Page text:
In honor of our travels to AWP, for March’s Spotlight Yemassee Online has curated a collection of fiction, nonfiction, and poetry exploring movement, one that we think evokes the freedoms, choices, and dangers of journeys — both figurative and literal. Whether pushed forward or anchored in place, we hope they remind their readers of chance,
of the constancy of change, of anticipation for what waits just around the bend on a road that never stops unraveling.
Poetry: “My Mother Tries to Teach Me about Cars” by Hannah Dow
If a man offers to help you
carry something heavy to your car
flex your biceps and say no thanks.
Poetry: “fall out” by Lauren Frausto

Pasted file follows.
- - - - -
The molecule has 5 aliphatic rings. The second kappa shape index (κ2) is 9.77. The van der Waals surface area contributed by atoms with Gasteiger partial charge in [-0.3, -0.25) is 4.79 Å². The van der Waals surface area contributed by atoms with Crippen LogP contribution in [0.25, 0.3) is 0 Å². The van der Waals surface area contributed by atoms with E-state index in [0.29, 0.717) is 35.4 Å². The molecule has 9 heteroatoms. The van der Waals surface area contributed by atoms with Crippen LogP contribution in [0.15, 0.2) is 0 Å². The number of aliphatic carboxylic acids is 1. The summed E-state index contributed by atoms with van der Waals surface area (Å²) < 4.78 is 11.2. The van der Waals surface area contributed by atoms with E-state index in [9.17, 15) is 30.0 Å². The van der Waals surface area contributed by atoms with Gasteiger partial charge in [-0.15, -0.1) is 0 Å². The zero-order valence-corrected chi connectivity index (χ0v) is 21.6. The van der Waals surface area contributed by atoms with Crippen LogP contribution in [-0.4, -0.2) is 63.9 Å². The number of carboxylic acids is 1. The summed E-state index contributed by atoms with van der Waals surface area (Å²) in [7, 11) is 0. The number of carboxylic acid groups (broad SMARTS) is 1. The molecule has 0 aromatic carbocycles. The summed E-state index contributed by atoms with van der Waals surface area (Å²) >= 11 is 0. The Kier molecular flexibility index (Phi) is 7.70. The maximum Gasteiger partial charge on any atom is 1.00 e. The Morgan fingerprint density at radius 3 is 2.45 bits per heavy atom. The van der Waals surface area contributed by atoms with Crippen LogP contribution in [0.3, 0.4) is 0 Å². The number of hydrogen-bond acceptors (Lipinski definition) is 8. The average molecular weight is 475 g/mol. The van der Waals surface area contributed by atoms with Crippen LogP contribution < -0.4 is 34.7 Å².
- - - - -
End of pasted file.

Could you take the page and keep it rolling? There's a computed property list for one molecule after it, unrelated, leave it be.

like the mushroom cloud
that follows mankinds’ greatest foible
all the rouge neutrons
the atomic sun abomination
Poetry: “My Two Cents” by David Rock
Here is a grain of salt, a pocket full of posies, ashes,
crumbs for retracing our steps (if only we could), or better:
Poetry: “Hard Waitress” by Scott Hutchison
Haze Madison works the unpainted cinderblock bar out on the lost
western edge of town. Broken-windowed shells of two gas stations,
a small-time propane distributor and a chain-link fence company
all relinquish room for parking. Potholed gravel lots; the damned thirsty
Fiction: “Corner of Main and Paradise” by Dawn Abeita
The man stands on the same street corner near the wire garbage can every day. He never sits or squats or leans. He is a pole, planted on the corner like a reminder of something.
Non-Fiction: “The Road” by Carolyn Schultz-Rathbun
The road is straight for miles: not that you can see that with the gentle roll of the land but you’ve driven and walked and run it for thirty years and you have it in your heart dull and gray on a moonless night